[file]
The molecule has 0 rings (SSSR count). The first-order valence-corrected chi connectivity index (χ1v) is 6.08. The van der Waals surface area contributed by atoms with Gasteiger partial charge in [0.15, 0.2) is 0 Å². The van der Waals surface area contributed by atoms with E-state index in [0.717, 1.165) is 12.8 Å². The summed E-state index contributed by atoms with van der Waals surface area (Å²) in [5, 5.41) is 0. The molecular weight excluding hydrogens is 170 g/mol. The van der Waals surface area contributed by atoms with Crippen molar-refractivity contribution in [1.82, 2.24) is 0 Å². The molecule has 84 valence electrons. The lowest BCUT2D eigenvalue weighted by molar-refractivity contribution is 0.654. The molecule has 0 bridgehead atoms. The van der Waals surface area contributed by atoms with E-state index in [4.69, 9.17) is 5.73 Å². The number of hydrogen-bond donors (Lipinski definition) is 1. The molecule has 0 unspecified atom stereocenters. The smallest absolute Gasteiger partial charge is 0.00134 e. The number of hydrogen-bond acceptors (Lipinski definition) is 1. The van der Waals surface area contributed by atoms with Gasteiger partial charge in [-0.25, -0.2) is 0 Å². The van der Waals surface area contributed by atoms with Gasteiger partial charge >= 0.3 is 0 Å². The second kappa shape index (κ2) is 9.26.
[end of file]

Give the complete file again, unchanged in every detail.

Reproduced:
The molecule has 0 rings (SSSR count). The first-order valence-corrected chi connectivity index (χ1v) is 6.08. The van der Waals surface area contributed by atoms with Gasteiger partial charge in [0.15, 0.2) is 0 Å². The van der Waals surface area contributed by atoms with E-state index in [0.717, 1.165) is 12.8 Å². The summed E-state index contributed by atoms with van der Waals surface area (Å²) in [5, 5.41) is 0. The molecular weight excluding hydrogens is 170 g/mol. The van der Waals surface area contributed by atoms with Crippen molar-refractivity contribution in [1.82, 2.24) is 0 Å². The molecule has 84 valence electrons. The lowest BCUT2D eigenvalue weighted by molar-refractivity contribution is 0.654. The molecule has 0 bridgehead atoms. The van der Waals surface area contributed by atoms with E-state index in [4.69, 9.17) is 5.73 Å². The number of hydrogen-bond donors (Lipinski definition) is 1. The molecule has 0 unspecified atom stereocenters. The smallest absolute Gasteiger partial charge is 0.00134 e. The number of hydrogen-bond acceptors (Lipinski definition) is 1. The van der Waals surface area contributed by atoms with Gasteiger partial charge in [-0.25, -0.2) is 0 Å². The van der Waals surface area contributed by atoms with Gasteiger partial charge >= 0.3 is 0 Å². The second kappa shape index (κ2) is 9.26.